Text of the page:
So how do we get secondary students to buy in to social and emotional learning?

1. Create clear boundaries, routines and expectations in the classroom. Explicitly explain things that will be and not be tolerated during discussions. Students may try to test the waters, but for the most part you will be surprised the level of maturity they handle difficult conversations with. Create procedures and engagement systems so students know how to handle conversations, (practice these A LOT!).

2. Create a predictable and consistent environment that offers support, students will learn through consistency.

3. Teach and model how to communicate and express feelings.

4. Pose questions that force students to get curious about how they are feeling or what is being taught.

5. Use intriguing information to get them interested in talking about themselves and make connections.

6. Allow them to talk about themselves. (They love this!)

7. Teach them that their stories are powerful, have them stand in these, understand them, be proud of them and own them, the good the bad the ugly and then move forward.

8. Know you may not get a verbal response from all students, and that’s okay! Keep trying to have them share with the option of notes, letters, questionnaires or journals.

9. And lastly, don’t be afraid to have hard conversations, lean into the uncomfortable and have them work through it. Chances are not many people will have done this with them.

You will create at least one small, healthy and safe space for them to work through their fears, sadness, confusion and falls. This will create a unique place that teaches students how to hold space for each other’s emotions as well. They will take their masks and armor of pretending not to care off; it is our responsibility to teach them that these mechanisms will not serve them well in the real world outside the uncharted territories of their neighborhoods. What I have learned is many of my student are in a constant state of alarm due to outside influences, yet the most inspiring thing about these young men is they have the innate capacity to bounce back from adversity and resilience to overcome. As teachers we have an amazing power to allow our students to build strong social emotional skills and help them share their strengths and potential with the world.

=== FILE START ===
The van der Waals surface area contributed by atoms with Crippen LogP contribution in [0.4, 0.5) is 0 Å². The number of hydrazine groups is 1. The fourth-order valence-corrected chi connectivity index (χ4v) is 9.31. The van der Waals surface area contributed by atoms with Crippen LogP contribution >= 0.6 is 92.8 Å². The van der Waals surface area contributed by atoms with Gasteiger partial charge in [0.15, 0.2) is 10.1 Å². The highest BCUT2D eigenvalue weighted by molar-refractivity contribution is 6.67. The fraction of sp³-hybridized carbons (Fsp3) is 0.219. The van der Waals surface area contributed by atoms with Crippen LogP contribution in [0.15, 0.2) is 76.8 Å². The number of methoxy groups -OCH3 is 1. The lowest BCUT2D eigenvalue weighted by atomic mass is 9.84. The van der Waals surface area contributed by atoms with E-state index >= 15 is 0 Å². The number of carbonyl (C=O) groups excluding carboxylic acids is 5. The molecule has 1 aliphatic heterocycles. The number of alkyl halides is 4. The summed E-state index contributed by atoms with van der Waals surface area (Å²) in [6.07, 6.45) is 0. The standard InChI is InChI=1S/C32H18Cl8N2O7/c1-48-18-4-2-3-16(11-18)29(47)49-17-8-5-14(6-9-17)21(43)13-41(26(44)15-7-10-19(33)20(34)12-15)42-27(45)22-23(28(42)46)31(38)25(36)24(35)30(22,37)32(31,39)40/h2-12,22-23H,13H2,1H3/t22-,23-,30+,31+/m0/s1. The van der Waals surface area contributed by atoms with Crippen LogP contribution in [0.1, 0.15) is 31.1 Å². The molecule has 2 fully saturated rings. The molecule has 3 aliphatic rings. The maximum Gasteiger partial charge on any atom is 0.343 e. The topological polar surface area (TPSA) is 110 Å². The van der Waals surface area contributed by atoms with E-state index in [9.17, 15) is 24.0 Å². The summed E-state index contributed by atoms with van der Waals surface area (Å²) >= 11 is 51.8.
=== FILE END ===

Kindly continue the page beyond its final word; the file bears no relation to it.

I guarantee making time for these types of conversations and social emotional learning will improve classroom productivity and learning as a whole.

Bethany Younkers is a high school special education teacher in West Philadelphia. A graduate from Kutztown University with a Bachelors of Science in Special Education and a Masters in Public Administration, Nonprofit Management from West Chester University. She has been teaching in the field of special education for the past eight years and has served a variety of youth with neurological, emotional and learning differences. Her passions lie in creating and bringing engaging real-world experiences into the classroom to inspire students and help bridge the gap of the transition process from high school to post-secondary options. Aside from teaching, Bethany is currently working with a nonprofit startup. She tweets at @dotsofgratitude, instragrams @polkadotsofgratitude. Find more blog posts on on

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Inspired Ideas

Resources, ideas, and stories for PreK-12 educators. We focus on learning science, educational equity, social and emotional learning, and evidence-based teaching strategies. Be sure to check out The Art of Teaching Project, our guest blogging platform for all educators.


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Inspired Ideas

Resources, ideas, and stories for PreK-12 educators. We focus on learning science, educational equity, social and emotional learning, and evidence-based teaching strategies. Be sure to check out The Art of Teaching Project, our guest blogging platform for all educators.